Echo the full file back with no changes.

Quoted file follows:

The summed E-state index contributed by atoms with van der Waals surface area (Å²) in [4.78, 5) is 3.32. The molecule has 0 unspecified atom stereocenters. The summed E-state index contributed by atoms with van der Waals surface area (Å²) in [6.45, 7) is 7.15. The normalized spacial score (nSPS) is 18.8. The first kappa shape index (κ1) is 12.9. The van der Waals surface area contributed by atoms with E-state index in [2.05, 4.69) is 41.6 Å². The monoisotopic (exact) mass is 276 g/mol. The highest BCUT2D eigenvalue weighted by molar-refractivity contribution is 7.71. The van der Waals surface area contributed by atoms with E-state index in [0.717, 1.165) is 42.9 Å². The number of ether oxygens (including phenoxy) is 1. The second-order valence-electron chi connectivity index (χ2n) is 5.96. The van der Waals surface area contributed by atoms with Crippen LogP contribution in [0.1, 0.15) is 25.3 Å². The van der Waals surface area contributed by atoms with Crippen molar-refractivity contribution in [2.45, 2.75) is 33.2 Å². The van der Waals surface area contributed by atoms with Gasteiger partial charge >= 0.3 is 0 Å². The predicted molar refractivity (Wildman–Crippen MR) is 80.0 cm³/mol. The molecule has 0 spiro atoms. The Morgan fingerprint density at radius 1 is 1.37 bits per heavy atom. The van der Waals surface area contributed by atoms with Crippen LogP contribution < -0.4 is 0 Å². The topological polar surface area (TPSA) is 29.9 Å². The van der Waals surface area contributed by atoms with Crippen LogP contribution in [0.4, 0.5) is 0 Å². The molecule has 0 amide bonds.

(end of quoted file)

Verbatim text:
The summed E-state index contributed by atoms with van der Waals surface area (Å²) in [4.78, 5) is 3.32. The molecule has 0 unspecified atom stereocenters. The summed E-state index contributed by atoms with van der Waals surface area (Å²) in [6.45, 7) is 7.15. The normalized spacial score (nSPS) is 18.8. The first kappa shape index (κ1) is 12.9. The van der Waals surface area contributed by atoms with E-state index in [2.05, 4.69) is 41.6 Å². The monoisotopic (exact) mass is 276 g/mol. The highest BCUT2D eigenvalue weighted by molar-refractivity contribution is 7.71. The van der Waals surface area contributed by atoms with E-state index in [0.717, 1.165) is 42.9 Å². The number of ether oxygens (including phenoxy) is 1. The second-order valence-electron chi connectivity index (χ2n) is 5.96. The van der Waals surface area contributed by atoms with Crippen LogP contribution in [0.1, 0.15) is 25.3 Å². The van der Waals surface area contributed by atoms with Crippen molar-refractivity contribution in [2.45, 2.75) is 33.2 Å². The van der Waals surface area contributed by atoms with Gasteiger partial charge >= 0.3 is 0 Å². The predicted molar refractivity (Wildman–Crippen MR) is 80.0 cm³/mol. The molecule has 0 spiro atoms. The Morgan fingerprint density at radius 1 is 1.37 bits per heavy atom. The van der Waals surface area contributed by atoms with Crippen LogP contribution < -0.4 is 0 Å². The topological polar surface area (TPSA) is 29.9 Å². The van der Waals surface area contributed by atoms with Crippen LogP contribution in [0.4, 0.5) is 0 Å². The molecule has 0 amide bonds.